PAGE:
10/12/2010
1
Problem:
An object is shot upwards with an initial velocity of
v
0
m/s. Its height
h
(in m) after
t
seconds is given by
where
r
is a drag coefficient and g is 9 81 m/s
2
r
gt
e
r
g
v
r
h
rt
1
1
0
is a drag coefficient and g is 9.81 m/s .
If
r
= 0.35 s
‐
1
and
v
0
= 78 m/s
(i) When will be object be 80m above the ground?
(ii) When will the object hit the ground?
(iii) What maximum height will be attained?
function [ height ] = objectHeight( v0, r, t )
% OBJECTHEIGHT Calculates height of an object shot vertically.
A good first step in solving the problem is to implement the key equation as a
function m
‐
file (although it’s admittedly on the simple side and an anonymous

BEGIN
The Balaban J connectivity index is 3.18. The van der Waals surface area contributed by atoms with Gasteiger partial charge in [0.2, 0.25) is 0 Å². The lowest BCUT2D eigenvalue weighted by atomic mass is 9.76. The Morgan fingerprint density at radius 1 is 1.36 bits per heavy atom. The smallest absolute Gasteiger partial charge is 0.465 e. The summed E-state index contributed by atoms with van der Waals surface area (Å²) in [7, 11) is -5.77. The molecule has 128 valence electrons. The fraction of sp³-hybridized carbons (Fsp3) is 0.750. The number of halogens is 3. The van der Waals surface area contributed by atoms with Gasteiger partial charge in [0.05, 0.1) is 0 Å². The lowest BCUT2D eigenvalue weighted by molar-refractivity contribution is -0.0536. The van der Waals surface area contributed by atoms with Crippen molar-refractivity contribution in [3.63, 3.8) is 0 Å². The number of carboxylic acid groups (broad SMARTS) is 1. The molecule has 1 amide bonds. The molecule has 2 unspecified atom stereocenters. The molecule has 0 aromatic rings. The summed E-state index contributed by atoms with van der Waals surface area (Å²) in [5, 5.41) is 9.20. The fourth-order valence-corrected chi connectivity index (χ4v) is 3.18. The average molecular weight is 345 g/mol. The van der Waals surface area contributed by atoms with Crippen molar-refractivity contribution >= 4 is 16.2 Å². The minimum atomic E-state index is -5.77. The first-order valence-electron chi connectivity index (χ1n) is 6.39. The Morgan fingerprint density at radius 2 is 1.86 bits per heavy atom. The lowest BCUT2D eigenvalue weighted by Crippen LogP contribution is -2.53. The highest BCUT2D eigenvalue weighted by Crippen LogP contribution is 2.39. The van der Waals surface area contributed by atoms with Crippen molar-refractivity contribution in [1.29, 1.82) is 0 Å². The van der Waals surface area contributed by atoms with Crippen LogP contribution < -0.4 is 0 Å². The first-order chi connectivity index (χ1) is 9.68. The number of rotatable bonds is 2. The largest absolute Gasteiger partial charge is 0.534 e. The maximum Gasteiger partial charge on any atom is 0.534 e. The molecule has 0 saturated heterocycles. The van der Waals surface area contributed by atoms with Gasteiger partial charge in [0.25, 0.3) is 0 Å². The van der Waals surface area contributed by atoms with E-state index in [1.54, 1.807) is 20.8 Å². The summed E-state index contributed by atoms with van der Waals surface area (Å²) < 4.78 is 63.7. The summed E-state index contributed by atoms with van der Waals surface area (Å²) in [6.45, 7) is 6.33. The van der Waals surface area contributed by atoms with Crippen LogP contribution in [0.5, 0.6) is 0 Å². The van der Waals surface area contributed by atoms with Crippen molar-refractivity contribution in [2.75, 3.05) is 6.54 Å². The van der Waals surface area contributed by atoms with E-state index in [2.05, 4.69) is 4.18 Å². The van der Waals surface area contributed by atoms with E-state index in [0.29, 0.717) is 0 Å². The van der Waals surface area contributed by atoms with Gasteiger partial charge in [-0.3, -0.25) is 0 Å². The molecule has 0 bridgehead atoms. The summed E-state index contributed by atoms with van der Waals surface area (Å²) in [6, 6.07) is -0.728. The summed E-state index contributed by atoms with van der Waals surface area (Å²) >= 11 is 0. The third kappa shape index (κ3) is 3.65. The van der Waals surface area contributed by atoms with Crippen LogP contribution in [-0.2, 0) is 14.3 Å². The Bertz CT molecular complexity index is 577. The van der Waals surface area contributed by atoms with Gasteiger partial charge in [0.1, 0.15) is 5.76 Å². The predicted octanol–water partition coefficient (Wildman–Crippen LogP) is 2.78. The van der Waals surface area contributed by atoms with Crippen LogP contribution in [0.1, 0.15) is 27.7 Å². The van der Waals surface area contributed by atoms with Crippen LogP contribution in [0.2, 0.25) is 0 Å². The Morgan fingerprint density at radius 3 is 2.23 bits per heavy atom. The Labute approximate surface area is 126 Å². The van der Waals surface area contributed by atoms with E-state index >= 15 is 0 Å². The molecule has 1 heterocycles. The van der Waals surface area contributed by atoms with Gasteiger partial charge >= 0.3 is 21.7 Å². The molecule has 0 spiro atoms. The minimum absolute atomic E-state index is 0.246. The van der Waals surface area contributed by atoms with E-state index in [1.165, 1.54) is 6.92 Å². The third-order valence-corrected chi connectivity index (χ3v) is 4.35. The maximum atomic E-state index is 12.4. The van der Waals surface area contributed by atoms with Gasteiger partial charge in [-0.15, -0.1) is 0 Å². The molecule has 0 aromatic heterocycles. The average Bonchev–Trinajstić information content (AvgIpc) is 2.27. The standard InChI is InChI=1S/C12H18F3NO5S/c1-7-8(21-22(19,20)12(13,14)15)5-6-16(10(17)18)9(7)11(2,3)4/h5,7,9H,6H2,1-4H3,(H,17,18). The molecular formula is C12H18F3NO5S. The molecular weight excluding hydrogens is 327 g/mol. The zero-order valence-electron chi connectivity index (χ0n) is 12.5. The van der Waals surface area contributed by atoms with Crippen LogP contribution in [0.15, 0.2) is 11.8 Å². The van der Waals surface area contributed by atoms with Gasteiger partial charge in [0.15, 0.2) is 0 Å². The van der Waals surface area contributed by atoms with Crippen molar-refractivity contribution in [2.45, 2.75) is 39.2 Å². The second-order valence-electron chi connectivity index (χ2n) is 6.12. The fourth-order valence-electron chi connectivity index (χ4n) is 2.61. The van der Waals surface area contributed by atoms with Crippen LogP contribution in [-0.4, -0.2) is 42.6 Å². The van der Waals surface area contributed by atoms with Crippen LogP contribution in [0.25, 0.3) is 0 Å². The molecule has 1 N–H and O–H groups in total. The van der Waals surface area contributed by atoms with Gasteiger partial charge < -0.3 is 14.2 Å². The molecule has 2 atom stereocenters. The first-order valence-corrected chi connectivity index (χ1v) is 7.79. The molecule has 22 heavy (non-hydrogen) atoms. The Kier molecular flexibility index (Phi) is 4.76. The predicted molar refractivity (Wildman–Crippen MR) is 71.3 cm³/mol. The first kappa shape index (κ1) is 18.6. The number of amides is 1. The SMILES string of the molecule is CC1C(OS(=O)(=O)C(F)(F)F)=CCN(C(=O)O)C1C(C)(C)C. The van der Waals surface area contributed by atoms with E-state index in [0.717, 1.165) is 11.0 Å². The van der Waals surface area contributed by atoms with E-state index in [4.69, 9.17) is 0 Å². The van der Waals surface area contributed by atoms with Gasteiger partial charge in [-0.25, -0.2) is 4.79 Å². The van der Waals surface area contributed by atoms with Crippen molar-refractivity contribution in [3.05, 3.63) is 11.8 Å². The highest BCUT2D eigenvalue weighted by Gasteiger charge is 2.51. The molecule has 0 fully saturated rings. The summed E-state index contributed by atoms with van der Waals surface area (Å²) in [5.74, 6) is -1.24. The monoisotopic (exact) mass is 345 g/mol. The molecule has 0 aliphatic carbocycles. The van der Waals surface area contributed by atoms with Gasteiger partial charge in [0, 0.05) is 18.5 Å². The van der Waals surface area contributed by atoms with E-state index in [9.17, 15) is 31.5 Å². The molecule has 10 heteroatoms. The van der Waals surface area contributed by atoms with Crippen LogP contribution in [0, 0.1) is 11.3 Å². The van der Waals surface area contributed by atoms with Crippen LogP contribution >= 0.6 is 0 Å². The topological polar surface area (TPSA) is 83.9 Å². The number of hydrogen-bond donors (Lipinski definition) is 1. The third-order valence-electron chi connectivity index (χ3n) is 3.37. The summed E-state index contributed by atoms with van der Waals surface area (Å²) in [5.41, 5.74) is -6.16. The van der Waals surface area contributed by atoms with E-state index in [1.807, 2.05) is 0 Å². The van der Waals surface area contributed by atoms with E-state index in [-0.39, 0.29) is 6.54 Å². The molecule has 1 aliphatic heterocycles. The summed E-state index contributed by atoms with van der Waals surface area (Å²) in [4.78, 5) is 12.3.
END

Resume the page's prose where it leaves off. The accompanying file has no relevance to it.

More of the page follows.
function could also be used).
% Inputs: v0 = initial velocity (in m/s)
%
r = drag coefficient (in 1/s)
%
t = time (in s), cannot be zero
% Outputs: height = height of object
if r == 0
error ('zero drag coefficients are not allowed');
end
g = 9.81; % gravity
height = (1 / r) * (v0 + g/r) * (1
‐
exp(
‐
r * t))
‐
g * t / r;
end

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10/12/2010
2
>> v0 = 78; r = 0.35;
One way of plotting the function:
>> hFunc = @(t) objectHeight (v0, r, t);
>> fplot (hFunc, [0 12]);
Another way (works because the function can deal with a vector of times):
>> t = linspace(0,12,100);
>> h = objectHeight (v0, r, t);
>> plot (t, h);
Yet another way (doesn’t require function to handle vectors):
>> t = linspace(0,12,100);
>> h = ones (size(t));
% preallocate for efficiency
>> for i = 1 : length(t)
h(i) = objectHeight(v0, r, t(i));
end
>> plot (t,h)
80
100
120
0
20
40
60
Height (metres)
0
2
4
6
8
10
12
-40
-20
Time (seconds)